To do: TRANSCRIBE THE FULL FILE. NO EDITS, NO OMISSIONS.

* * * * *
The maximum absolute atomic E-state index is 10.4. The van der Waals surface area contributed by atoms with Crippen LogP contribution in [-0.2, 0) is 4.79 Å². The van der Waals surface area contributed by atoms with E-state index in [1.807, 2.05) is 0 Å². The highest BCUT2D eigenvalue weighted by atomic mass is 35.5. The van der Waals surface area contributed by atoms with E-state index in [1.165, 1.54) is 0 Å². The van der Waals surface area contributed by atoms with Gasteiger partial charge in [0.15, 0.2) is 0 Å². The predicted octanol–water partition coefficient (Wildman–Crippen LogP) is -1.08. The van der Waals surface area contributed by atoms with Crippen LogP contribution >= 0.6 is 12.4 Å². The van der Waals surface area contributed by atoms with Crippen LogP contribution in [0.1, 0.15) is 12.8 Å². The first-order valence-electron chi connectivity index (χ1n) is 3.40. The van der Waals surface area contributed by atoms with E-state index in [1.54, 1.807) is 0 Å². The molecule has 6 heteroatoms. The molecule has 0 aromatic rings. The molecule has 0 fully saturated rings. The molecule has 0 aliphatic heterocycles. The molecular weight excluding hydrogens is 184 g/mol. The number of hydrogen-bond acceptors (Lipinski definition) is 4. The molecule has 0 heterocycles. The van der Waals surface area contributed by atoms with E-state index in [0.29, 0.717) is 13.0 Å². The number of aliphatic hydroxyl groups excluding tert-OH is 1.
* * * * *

The maximum absolute atomic E-state index is 10.4. The van der Waals surface area contributed by atoms with Crippen LogP contribution in [-0.2, 0) is 4.79 Å². The van der Waals surface area contributed by atoms with E-state index in [1.807, 2.05) is 0 Å². The highest BCUT2D eigenvalue weighted by atomic mass is 35.5. The van der Waals surface area contributed by atoms with E-state index in [1.165, 1.54) is 0 Å². The van der Waals surface area contributed by atoms with Gasteiger partial charge in [0.15, 0.2) is 0 Å². The predicted octanol–water partition coefficient (Wildman–Crippen LogP) is -1.08. The van der Waals surface area contributed by atoms with Crippen LogP contribution >= 0.6 is 12.4 Å². The van der Waals surface area contributed by atoms with Crippen LogP contribution in [0.1, 0.15) is 12.8 Å². The first-order valence-electron chi connectivity index (χ1n) is 3.40. The van der Waals surface area contributed by atoms with E-state index in [1.54, 1.807) is 0 Å². The molecule has 6 heteroatoms. The molecule has 0 aromatic rings. The molecule has 0 fully saturated rings. The molecule has 0 aliphatic heterocycles. The molecular weight excluding hydrogens is 184 g/mol. The number of hydrogen-bond acceptors (Lipinski definition) is 4. The molecule has 0 heterocycles. The van der Waals surface area contributed by atoms with E-state index in [0.29, 0.717) is 13.0 Å². The number of aliphatic hydroxyl groups excluding tert-OH is 1.